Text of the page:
The spring onions now being harvested and shipped to local supermarkets have been named ''Springsweets'' by the growers in Texas, because they are so mild and sweet.
They come in red, yellow, and white varieties and, unlike some of the more pungent onions, have thinner skin and lighter colors. The growers say they are at their best as a raw vegetable.
Planted in the fall and winter months, they reach maturity under the warm winter sun in areas of Texas, Georgia, and some sections of California, New Mexico, and Arizona.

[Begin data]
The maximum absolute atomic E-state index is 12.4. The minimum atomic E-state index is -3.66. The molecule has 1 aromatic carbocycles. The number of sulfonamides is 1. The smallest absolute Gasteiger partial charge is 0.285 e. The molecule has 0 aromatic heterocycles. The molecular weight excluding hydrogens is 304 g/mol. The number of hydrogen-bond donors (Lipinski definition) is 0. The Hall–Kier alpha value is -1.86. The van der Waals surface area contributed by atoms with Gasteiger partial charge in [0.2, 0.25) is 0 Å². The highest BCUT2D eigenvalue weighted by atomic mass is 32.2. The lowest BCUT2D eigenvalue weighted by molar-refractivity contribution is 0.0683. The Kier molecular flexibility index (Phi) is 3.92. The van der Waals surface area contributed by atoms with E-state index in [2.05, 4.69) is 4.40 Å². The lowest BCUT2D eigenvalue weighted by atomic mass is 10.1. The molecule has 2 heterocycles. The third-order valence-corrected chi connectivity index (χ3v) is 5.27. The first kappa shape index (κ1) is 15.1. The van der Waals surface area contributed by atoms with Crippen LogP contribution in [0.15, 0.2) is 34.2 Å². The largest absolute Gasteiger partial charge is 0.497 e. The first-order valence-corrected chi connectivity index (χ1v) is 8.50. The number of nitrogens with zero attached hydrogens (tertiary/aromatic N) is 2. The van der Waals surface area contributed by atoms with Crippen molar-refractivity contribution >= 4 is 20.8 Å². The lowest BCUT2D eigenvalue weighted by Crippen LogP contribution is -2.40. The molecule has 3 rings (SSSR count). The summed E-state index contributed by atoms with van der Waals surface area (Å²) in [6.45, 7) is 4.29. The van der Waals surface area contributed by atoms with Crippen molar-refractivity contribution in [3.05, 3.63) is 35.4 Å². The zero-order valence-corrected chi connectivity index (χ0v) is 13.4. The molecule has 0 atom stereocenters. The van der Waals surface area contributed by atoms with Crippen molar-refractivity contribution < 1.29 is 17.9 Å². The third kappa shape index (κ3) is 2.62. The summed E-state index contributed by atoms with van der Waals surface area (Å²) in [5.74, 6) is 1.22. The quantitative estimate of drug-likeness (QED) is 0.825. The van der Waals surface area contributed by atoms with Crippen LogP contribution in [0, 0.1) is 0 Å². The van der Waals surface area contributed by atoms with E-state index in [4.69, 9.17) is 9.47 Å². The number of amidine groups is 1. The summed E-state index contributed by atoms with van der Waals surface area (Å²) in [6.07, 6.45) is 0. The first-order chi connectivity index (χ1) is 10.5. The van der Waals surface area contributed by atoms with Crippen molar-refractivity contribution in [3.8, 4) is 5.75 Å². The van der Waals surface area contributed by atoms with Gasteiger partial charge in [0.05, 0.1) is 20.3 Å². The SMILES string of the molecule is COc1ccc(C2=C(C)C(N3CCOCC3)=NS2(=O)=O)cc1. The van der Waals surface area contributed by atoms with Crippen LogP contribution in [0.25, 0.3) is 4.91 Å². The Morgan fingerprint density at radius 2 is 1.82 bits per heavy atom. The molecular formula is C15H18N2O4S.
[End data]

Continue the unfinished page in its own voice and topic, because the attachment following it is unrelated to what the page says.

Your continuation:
When shopping, look for dry onions with small necks. They should be covered with papery scales and be reasonably free from green sunburn spots and other blemishes.
Green onions are ordinarily harvested very young. They have no bulk formation, and their tops are tubular.
Shallots are similar to onions, but grow in clusters and have practically no swelling at the base. Leeks are larger than shallots, and have a slight bulb formation and broad, flat, dark green tops. They are plentiful spring and summer.